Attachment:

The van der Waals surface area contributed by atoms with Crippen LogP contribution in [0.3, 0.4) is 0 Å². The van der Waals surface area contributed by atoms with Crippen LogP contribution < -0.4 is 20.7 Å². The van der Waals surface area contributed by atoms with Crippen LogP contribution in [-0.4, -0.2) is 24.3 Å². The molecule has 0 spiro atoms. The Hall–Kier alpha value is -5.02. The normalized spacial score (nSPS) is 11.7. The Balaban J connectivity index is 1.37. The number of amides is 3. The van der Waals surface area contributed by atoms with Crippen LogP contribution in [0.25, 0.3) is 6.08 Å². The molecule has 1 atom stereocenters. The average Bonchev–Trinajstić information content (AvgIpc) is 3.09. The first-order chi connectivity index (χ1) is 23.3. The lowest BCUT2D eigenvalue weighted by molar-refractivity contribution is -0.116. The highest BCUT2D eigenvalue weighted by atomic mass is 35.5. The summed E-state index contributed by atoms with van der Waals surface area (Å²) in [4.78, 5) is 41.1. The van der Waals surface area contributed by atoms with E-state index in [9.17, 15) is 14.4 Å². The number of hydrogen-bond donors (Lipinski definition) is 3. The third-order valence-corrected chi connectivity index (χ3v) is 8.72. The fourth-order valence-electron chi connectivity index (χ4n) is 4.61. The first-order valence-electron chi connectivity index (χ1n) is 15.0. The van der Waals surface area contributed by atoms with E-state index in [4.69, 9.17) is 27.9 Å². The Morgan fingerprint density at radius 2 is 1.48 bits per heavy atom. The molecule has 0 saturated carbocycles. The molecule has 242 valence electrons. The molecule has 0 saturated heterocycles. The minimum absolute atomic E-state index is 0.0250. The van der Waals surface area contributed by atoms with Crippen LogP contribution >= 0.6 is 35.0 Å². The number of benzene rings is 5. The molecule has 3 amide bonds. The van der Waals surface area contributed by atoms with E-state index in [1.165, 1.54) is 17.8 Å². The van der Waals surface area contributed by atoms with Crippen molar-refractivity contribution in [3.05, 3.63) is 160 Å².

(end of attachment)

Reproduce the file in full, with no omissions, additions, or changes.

The van der Waals surface area contributed by atoms with Crippen LogP contribution in [0.3, 0.4) is 0 Å². The van der Waals surface area contributed by atoms with Crippen LogP contribution < -0.4 is 20.7 Å². The van der Waals surface area contributed by atoms with Crippen LogP contribution in [-0.4, -0.2) is 24.3 Å². The molecule has 0 spiro atoms. The Hall–Kier alpha value is -5.02. The normalized spacial score (nSPS) is 11.7. The Balaban J connectivity index is 1.37. The number of amides is 3. The van der Waals surface area contributed by atoms with Crippen LogP contribution in [0.25, 0.3) is 6.08 Å². The molecule has 1 atom stereocenters. The average Bonchev–Trinajstić information content (AvgIpc) is 3.09. The first-order chi connectivity index (χ1) is 23.3. The lowest BCUT2D eigenvalue weighted by molar-refractivity contribution is -0.116. The highest BCUT2D eigenvalue weighted by atomic mass is 35.5. The summed E-state index contributed by atoms with van der Waals surface area (Å²) in [4.78, 5) is 41.1. The van der Waals surface area contributed by atoms with E-state index in [9.17, 15) is 14.4 Å². The number of hydrogen-bond donors (Lipinski definition) is 3. The third-order valence-corrected chi connectivity index (χ3v) is 8.72. The fourth-order valence-electron chi connectivity index (χ4n) is 4.61. The first-order valence-electron chi connectivity index (χ1n) is 15.0. The van der Waals surface area contributed by atoms with E-state index in [4.69, 9.17) is 27.9 Å². The Morgan fingerprint density at radius 2 is 1.48 bits per heavy atom. The molecule has 0 saturated carbocycles. The molecule has 242 valence electrons. The molecule has 0 saturated heterocycles. The minimum absolute atomic E-state index is 0.0250. The van der Waals surface area contributed by atoms with Crippen LogP contribution >= 0.6 is 35.0 Å². The number of benzene rings is 5. The molecule has 3 amide bonds. The van der Waals surface area contributed by atoms with E-state index in [1.165, 1.54) is 17.8 Å². The van der Waals surface area contributed by atoms with Crippen molar-refractivity contribution in [3.05, 3.63) is 160 Å².